GLENN: Barack Obama will tax the rich and then give it to the poor.

CONGRESSMAN PETERSON: That's right. Our original bill, we take money, you know, the amount of royalty on this kind of wealth would be huge. And that's money the government doesn't have now and we would like to take a portion of that. So we have the money to support renewable and do all the research for solar and wind and hydrogen and electric cars and all this stuff, do all the research that's needed to make it happen. But also to do the -- we're going to have to help poor people this winter. If we go offshore, we could take a small piece of the royalties for helping people insulate their homes and to pay for energy until we get affordable energy.

GLENN: Well, let me play devil's advocate here with you, congressman. You know, we are so very far behind the rest of the world when it comes to global warming. We are just -- the rest of the world looks at us in awe and says, goodness, I wish the United States would wake up and start to get on board with global warming. So name, if you will, congressman, all of the countries that have banned offshore oil exploration.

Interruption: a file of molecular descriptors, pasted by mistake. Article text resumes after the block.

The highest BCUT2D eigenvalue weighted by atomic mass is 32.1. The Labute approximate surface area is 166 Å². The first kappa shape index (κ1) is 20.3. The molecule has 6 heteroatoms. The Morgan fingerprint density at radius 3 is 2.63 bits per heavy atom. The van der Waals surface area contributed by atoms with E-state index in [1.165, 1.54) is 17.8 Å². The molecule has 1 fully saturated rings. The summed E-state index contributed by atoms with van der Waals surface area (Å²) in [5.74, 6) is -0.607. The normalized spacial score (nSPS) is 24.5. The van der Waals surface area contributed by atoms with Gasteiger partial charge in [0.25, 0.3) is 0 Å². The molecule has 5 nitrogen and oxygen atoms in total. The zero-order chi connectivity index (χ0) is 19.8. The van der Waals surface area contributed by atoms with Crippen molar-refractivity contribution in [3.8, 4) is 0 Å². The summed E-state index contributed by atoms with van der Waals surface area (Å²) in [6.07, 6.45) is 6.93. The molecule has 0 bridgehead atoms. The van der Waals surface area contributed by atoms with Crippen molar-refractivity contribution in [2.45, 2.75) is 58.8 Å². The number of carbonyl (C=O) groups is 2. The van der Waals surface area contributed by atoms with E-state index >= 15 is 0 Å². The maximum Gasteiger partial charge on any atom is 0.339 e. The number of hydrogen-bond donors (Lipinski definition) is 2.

CALLER: Zero, nobody. Everybody in the world, you know, everybody gives Brazil credit for ethanol and being energy independent. Well, 15% of their energy's ethanol. The rest is offshore.

GLENN: No, you didn't understand the question. Because everybody else cares about global warming and they want to get off oil. The question was name the countries that have banned offshore oil. Because there must be a lot of them.

CALLER: No, there's not any. Because only the leaders, you know, the Gore-ites that are voting this global warming theory, the number one issue facing America, affordable energy, global warming is still a theory. It's computer models to say that there's a problem. The real facts do not prove that. And it's time the American public -- and I had a gentleman on a plane last week say to me, they talk like this global warming debate's over. He said, did I miss it? He said, I'm a pretty informed citizen. I don't know how we had the debate and I didn't know about it, he said, because I'm not convinced that's our number one issue. Our number one issue is available affordable energy.